This case comes before the Commission for decision on Respondent’s Motion to Dismiss. Petitioner, Certified Professional Restoration, of Appleton, Wisconsin, is represented by Mr. Matt Everett, President of EA Restoration, dba Certified Professional Restoration. The Respondent, the Wisconsin Department of Revenue (“the Department”), is represented by Attorney Jenine E. Graves. Both parties filed briefs and documents in support of their positions. Additionally, Petitioner requested an in-person hearing on the facts.

The Commission finds that the Petition for Review in this matter was filed more than 60 days after Petitioner received the Notice of Action on this request for redetermination. Therefore, the Commission lacks jurisdiction and must, as a matter of law, dismiss this matter. Because we lack jurisdiction over this matter, we do not have the authority to hold an in-person hearing and must deny Petitioner’s request.


1.                  On May 21, 2019, the Department issued Petitioner a Notice of Office Audit Amount Due – Sales & Use Tax for tax years 2012-2015. (Affidavit of Mary E. Nelson (“Nelson Aff.”), Ex. A.)

2.                  On or about July 19, 2019, Petitioner submitted a Petition for Redetermination. (Nelson Aff., Ex. B.)

3.                  By Notice of Action dated July 10, 2020, the Department denied the Petition for Redetermination. (Nelson Aff., Ex. C.)

4.                  On July 15, 2020, Petitioner received the Department’s denial by certified mail. (Nelson Aff., Ex. C.)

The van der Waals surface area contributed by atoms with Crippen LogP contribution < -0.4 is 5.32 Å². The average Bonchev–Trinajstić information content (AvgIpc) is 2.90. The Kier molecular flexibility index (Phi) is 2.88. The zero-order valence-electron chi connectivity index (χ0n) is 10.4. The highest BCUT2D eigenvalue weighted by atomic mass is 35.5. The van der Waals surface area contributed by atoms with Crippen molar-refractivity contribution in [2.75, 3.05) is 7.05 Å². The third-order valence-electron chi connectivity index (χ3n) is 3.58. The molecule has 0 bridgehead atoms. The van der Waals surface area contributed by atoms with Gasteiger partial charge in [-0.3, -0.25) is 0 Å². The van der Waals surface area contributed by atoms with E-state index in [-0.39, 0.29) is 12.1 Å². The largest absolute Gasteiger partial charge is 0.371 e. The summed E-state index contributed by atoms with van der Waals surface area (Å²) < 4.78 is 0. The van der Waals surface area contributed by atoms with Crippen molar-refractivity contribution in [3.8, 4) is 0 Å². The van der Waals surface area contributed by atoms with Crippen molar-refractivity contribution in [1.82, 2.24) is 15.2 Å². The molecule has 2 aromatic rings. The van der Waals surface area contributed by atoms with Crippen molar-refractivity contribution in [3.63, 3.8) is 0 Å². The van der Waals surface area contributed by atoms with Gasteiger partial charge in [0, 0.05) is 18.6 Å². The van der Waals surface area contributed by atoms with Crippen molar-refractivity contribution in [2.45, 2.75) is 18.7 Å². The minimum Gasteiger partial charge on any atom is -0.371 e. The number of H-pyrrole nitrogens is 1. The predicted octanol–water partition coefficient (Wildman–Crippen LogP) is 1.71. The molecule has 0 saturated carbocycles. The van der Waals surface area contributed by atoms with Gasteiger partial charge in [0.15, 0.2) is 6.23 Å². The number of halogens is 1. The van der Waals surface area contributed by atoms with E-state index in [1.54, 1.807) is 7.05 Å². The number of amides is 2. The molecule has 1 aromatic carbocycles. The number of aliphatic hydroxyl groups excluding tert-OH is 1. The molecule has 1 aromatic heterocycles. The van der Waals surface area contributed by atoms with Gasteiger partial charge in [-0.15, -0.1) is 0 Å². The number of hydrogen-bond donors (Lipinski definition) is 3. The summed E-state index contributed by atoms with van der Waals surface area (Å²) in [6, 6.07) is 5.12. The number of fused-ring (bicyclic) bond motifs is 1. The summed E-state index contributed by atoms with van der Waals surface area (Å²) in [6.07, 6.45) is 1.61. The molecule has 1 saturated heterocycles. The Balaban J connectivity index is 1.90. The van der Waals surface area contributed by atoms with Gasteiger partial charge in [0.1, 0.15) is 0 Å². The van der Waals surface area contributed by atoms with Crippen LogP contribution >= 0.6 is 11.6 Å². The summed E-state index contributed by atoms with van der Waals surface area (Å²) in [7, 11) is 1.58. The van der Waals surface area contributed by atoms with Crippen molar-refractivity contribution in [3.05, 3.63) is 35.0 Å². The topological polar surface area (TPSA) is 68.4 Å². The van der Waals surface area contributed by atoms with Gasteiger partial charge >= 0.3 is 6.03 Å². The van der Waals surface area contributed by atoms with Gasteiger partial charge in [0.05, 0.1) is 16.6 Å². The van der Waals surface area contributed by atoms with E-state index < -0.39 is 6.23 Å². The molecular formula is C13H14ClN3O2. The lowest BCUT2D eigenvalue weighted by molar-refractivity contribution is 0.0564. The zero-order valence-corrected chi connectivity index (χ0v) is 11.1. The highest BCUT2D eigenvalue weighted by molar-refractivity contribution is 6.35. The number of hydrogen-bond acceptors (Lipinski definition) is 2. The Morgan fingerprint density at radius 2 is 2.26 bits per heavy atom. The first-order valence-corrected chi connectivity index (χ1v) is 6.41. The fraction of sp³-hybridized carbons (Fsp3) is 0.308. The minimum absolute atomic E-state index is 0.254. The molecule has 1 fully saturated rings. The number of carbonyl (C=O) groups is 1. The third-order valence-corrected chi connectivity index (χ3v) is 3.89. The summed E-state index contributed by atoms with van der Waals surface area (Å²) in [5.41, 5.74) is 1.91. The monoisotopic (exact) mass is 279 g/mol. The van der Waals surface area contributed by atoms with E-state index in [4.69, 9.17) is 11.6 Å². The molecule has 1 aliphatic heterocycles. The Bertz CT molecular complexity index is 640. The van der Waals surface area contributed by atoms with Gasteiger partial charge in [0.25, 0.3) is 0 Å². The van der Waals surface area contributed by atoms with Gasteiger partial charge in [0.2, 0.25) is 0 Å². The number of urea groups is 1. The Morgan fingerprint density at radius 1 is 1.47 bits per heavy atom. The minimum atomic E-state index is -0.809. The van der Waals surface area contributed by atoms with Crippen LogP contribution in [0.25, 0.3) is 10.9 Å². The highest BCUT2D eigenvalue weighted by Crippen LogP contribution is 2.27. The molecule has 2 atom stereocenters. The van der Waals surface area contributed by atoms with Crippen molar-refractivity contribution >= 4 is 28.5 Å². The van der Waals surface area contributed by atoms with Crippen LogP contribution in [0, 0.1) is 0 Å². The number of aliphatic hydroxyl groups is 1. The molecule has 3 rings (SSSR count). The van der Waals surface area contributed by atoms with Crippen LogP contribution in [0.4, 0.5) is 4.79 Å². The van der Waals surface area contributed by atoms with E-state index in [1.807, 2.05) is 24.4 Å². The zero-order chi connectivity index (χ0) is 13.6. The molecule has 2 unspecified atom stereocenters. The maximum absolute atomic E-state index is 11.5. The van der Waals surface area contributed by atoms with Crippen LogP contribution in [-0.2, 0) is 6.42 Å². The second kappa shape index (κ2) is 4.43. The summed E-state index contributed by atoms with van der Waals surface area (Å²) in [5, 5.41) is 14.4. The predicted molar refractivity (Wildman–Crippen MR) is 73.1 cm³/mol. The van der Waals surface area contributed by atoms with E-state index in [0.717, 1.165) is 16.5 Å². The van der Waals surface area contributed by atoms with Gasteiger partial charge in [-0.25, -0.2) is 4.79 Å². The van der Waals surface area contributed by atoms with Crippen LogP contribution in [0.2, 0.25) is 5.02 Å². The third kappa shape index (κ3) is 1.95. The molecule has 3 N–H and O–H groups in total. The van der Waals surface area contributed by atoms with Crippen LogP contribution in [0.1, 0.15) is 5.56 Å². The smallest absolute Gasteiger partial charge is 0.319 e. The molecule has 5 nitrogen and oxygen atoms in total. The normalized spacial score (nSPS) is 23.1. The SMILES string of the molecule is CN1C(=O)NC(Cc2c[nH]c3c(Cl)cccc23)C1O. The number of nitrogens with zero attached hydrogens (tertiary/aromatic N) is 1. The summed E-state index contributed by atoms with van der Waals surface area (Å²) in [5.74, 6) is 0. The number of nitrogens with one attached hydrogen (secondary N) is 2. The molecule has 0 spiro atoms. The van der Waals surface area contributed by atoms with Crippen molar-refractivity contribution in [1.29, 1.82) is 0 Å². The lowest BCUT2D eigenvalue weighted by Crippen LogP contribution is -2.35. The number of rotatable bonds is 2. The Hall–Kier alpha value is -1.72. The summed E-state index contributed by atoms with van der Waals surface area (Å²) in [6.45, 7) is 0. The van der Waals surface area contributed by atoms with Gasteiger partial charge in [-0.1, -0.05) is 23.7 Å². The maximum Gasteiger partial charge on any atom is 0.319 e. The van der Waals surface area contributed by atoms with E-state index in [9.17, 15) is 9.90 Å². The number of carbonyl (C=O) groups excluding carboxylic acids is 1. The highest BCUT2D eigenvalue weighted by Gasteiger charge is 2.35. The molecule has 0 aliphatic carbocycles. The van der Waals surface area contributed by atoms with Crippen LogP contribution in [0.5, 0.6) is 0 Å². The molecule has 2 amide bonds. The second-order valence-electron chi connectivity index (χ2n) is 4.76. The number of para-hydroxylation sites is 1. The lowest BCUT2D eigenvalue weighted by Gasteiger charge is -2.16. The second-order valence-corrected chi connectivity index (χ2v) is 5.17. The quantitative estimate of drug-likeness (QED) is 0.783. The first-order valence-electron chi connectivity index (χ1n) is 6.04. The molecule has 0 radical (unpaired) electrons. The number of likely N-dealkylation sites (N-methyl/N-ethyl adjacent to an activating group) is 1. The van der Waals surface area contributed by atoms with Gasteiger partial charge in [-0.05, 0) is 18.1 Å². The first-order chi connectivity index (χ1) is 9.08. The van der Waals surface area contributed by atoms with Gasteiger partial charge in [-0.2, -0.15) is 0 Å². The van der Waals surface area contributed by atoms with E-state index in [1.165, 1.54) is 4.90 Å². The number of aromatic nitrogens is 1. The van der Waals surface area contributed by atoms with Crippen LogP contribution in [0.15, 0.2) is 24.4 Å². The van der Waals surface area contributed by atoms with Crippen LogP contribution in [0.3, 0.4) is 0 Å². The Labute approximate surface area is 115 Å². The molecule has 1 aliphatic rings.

5.                  The 60-day period provided for the timely filing a Petition for Review with the Commission to appeal the Department’s action on the Petitioner’s Petition for Redetermination expired on September 14, 2020. (Wis. Stat. § 73.01(5)(a).)

6.                  On September 21, 2020, the Tax Appeals Commission received the Petition for Review by regular mail. (Commission file.)

7.                  On October 2, 2020, the Department filed a Motion to Dismiss with a brief in support of the Motion, along with an affidavit with exhibits. (Commission file.)

8.                  Petitioner filed a letter in response on November 17, 2020. Respondent and Petitioner each filed an additional subsequent response. (Commission file.)



A motion to dismiss will be granted if the Commission finds it does not have proper jurisdiction. Without jurisdiction to hear the matter, the Commission has no alternative other than to dismiss the action. See Alexander v. Dep’t of Revenue, Wis. Tax Rptr. (CCH) ¶ 400-650 (WTAC 2002). 

The specific statutes at issue here outline the requirements for filing a valid and timely petition for review with the Commission:

Wis. Stat. § 73.01(5)(a):  Any person who is aggrieved . . . by the redetermination of the department of revenue may, within 60 days of the redetermination . . . but not thereafter, file with the clerk of the commission a petition for review of the action of the department of revenue . . . . For purposes of this subsection, a petition for review is considered timely filed if mailed by certified mail in a properly addressed envelope, with postage duly prepaid, which envelope is postmarked before midnight of the last day for filing.


Wis. Stat. § 71.88(2):  Appeal of the department’s redetermination of assessments and claims for refund. A person feeling aggrieved by the department’s redetermination may appeal to the tax appeals commission by filing a petition with the clerk of the commission as provided by law and the rules of practice promulgated by the commission. If a petition is not filed with the commission within the time provided in s. 73.01 . . . the assessment, refund, or denial of refund shall be final and conclusive.